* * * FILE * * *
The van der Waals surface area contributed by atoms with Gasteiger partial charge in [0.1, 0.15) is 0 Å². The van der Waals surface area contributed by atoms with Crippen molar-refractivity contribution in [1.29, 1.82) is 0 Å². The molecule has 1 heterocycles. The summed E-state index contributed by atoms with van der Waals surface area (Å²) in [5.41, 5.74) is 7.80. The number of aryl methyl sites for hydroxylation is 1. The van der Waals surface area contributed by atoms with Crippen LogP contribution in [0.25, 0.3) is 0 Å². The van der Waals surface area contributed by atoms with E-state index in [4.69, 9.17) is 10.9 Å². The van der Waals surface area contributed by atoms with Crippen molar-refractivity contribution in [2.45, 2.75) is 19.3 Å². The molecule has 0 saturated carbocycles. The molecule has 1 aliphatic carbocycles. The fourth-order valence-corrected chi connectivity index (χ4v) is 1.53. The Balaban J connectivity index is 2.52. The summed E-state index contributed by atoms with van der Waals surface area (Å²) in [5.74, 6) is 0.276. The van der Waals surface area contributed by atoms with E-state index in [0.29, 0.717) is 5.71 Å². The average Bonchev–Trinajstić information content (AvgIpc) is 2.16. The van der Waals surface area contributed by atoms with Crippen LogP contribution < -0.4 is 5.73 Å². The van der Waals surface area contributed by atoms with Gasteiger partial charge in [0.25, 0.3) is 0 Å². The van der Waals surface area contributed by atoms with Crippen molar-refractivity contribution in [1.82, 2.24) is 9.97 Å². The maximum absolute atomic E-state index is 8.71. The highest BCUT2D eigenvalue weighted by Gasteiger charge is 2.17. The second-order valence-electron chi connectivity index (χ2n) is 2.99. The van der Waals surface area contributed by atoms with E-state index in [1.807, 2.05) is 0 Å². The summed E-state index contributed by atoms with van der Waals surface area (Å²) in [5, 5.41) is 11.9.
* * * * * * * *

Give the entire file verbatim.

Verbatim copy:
The van der Waals surface area contributed by atoms with Gasteiger partial charge in [0.1, 0.15) is 0 Å². The van der Waals surface area contributed by atoms with Crippen molar-refractivity contribution in [1.29, 1.82) is 0 Å². The molecule has 1 heterocycles. The summed E-state index contributed by atoms with van der Waals surface area (Å²) in [5.41, 5.74) is 7.80. The number of aryl methyl sites for hydroxylation is 1. The van der Waals surface area contributed by atoms with Crippen LogP contribution in [0.25, 0.3) is 0 Å². The van der Waals surface area contributed by atoms with E-state index in [4.69, 9.17) is 10.9 Å². The van der Waals surface area contributed by atoms with Crippen molar-refractivity contribution in [2.45, 2.75) is 19.3 Å². The molecule has 0 saturated carbocycles. The molecule has 1 aliphatic carbocycles. The fourth-order valence-corrected chi connectivity index (χ4v) is 1.53. The Balaban J connectivity index is 2.52. The summed E-state index contributed by atoms with van der Waals surface area (Å²) in [5.74, 6) is 0.276. The van der Waals surface area contributed by atoms with E-state index in [0.29, 0.717) is 5.71 Å². The average Bonchev–Trinajstić information content (AvgIpc) is 2.16. The van der Waals surface area contributed by atoms with Crippen LogP contribution < -0.4 is 5.73 Å². The van der Waals surface area contributed by atoms with Gasteiger partial charge in [0.25, 0.3) is 0 Å². The van der Waals surface area contributed by atoms with Crippen molar-refractivity contribution in [1.82, 2.24) is 9.97 Å². The maximum absolute atomic E-state index is 8.71. The highest BCUT2D eigenvalue weighted by Gasteiger charge is 2.17. The second-order valence-electron chi connectivity index (χ2n) is 2.99. The van der Waals surface area contributed by atoms with E-state index in [1.807, 2.05) is 0 Å². The summed E-state index contributed by atoms with van der Waals surface area (Å²) in [5, 5.41) is 11.9.